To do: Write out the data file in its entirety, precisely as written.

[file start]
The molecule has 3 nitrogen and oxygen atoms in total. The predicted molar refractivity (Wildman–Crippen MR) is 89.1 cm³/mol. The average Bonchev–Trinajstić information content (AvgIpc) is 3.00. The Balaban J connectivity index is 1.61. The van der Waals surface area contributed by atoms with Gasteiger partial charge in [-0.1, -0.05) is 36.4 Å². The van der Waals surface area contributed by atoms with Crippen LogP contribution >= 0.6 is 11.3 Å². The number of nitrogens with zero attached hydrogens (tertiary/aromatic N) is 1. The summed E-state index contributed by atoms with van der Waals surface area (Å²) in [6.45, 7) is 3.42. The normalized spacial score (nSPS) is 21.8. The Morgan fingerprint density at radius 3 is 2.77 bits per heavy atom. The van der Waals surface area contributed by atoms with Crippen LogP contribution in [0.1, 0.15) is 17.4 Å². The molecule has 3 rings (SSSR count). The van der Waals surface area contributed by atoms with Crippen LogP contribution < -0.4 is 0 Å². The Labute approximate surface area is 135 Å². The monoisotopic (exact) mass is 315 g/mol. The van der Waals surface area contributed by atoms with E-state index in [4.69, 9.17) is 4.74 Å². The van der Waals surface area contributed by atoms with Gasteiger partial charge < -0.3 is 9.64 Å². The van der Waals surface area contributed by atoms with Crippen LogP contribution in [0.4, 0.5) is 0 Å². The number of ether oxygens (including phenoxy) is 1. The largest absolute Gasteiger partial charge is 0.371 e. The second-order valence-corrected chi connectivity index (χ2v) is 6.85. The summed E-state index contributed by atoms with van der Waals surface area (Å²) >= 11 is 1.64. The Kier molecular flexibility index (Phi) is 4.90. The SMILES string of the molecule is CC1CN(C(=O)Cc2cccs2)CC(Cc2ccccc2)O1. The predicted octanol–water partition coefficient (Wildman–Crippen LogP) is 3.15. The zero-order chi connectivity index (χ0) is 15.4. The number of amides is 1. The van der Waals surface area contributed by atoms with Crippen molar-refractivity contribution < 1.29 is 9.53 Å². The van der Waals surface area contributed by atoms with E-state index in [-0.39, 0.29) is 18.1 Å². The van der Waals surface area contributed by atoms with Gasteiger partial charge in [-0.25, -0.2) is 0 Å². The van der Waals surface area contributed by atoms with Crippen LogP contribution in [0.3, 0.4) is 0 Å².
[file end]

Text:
The molecule has 3 nitrogen and oxygen atoms in total. The predicted molar refractivity (Wildman–Crippen MR) is 89.1 cm³/mol. The average Bonchev–Trinajstić information content (AvgIpc) is 3.00. The Balaban J connectivity index is 1.61. The van der Waals surface area contributed by atoms with Gasteiger partial charge in [-0.1, -0.05) is 36.4 Å². The van der Waals surface area contributed by atoms with Crippen LogP contribution >= 0.6 is 11.3 Å². The number of nitrogens with zero attached hydrogens (tertiary/aromatic N) is 1. The summed E-state index contributed by atoms with van der Waals surface area (Å²) in [6.45, 7) is 3.42. The normalized spacial score (nSPS) is 21.8. The Morgan fingerprint density at radius 3 is 2.77 bits per heavy atom. The van der Waals surface area contributed by atoms with Crippen LogP contribution in [0.1, 0.15) is 17.4 Å². The molecule has 3 rings (SSSR count). The van der Waals surface area contributed by atoms with Crippen LogP contribution < -0.4 is 0 Å². The Labute approximate surface area is 135 Å². The monoisotopic (exact) mass is 315 g/mol. The van der Waals surface area contributed by atoms with E-state index in [4.69, 9.17) is 4.74 Å². The van der Waals surface area contributed by atoms with Gasteiger partial charge < -0.3 is 9.64 Å². The van der Waals surface area contributed by atoms with Crippen LogP contribution in [0.4, 0.5) is 0 Å². The number of ether oxygens (including phenoxy) is 1. The largest absolute Gasteiger partial charge is 0.371 e. The second-order valence-corrected chi connectivity index (χ2v) is 6.85. The summed E-state index contributed by atoms with van der Waals surface area (Å²) >= 11 is 1.64. The Kier molecular flexibility index (Phi) is 4.90. The SMILES string of the molecule is CC1CN(C(=O)Cc2cccs2)CC(Cc2ccccc2)O1. The predicted octanol–water partition coefficient (Wildman–Crippen LogP) is 3.15. The zero-order chi connectivity index (χ0) is 15.4. The number of amides is 1. The van der Waals surface area contributed by atoms with Crippen molar-refractivity contribution < 1.29 is 9.53 Å². The van der Waals surface area contributed by atoms with E-state index in [-0.39, 0.29) is 18.1 Å². The van der Waals surface area contributed by atoms with Gasteiger partial charge in [-0.25, -0.2) is 0 Å². The van der Waals surface area contributed by atoms with Crippen LogP contribution in [0.3, 0.4) is 0 Å².